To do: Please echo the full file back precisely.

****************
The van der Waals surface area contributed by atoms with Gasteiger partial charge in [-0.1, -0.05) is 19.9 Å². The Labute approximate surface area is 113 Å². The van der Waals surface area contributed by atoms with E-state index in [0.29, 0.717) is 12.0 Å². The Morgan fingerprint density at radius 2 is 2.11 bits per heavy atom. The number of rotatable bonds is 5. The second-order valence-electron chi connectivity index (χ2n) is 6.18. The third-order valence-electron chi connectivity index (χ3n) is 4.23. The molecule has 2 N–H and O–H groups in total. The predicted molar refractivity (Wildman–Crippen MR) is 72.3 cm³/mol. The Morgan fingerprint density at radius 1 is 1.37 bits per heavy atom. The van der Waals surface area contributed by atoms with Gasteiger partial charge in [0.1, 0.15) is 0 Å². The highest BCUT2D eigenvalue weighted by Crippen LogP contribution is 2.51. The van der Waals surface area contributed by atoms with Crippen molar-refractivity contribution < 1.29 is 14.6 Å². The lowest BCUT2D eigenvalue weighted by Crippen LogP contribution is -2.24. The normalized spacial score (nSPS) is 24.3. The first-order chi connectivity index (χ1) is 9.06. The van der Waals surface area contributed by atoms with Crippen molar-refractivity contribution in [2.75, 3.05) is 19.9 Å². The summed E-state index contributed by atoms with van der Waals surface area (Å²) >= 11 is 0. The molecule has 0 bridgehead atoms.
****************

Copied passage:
The van der Waals surface area contributed by atoms with Gasteiger partial charge in [-0.1, -0.05) is 19.9 Å². The Labute approximate surface area is 113 Å². The van der Waals surface area contributed by atoms with E-state index in [0.29, 0.717) is 12.0 Å². The Morgan fingerprint density at radius 2 is 2.11 bits per heavy atom. The number of rotatable bonds is 5. The second-order valence-electron chi connectivity index (χ2n) is 6.18. The third-order valence-electron chi connectivity index (χ3n) is 4.23. The molecule has 2 N–H and O–H groups in total. The predicted molar refractivity (Wildman–Crippen MR) is 72.3 cm³/mol. The Morgan fingerprint density at radius 1 is 1.37 bits per heavy atom. The van der Waals surface area contributed by atoms with Gasteiger partial charge in [0.1, 0.15) is 0 Å². The highest BCUT2D eigenvalue weighted by Crippen LogP contribution is 2.51. The van der Waals surface area contributed by atoms with Crippen molar-refractivity contribution < 1.29 is 14.6 Å². The lowest BCUT2D eigenvalue weighted by Crippen LogP contribution is -2.24. The normalized spacial score (nSPS) is 24.3. The first-order chi connectivity index (χ1) is 9.06. The van der Waals surface area contributed by atoms with Crippen molar-refractivity contribution in [2.75, 3.05) is 19.9 Å². The summed E-state index contributed by atoms with van der Waals surface area (Å²) >= 11 is 0. The molecule has 0 bridgehead atoms.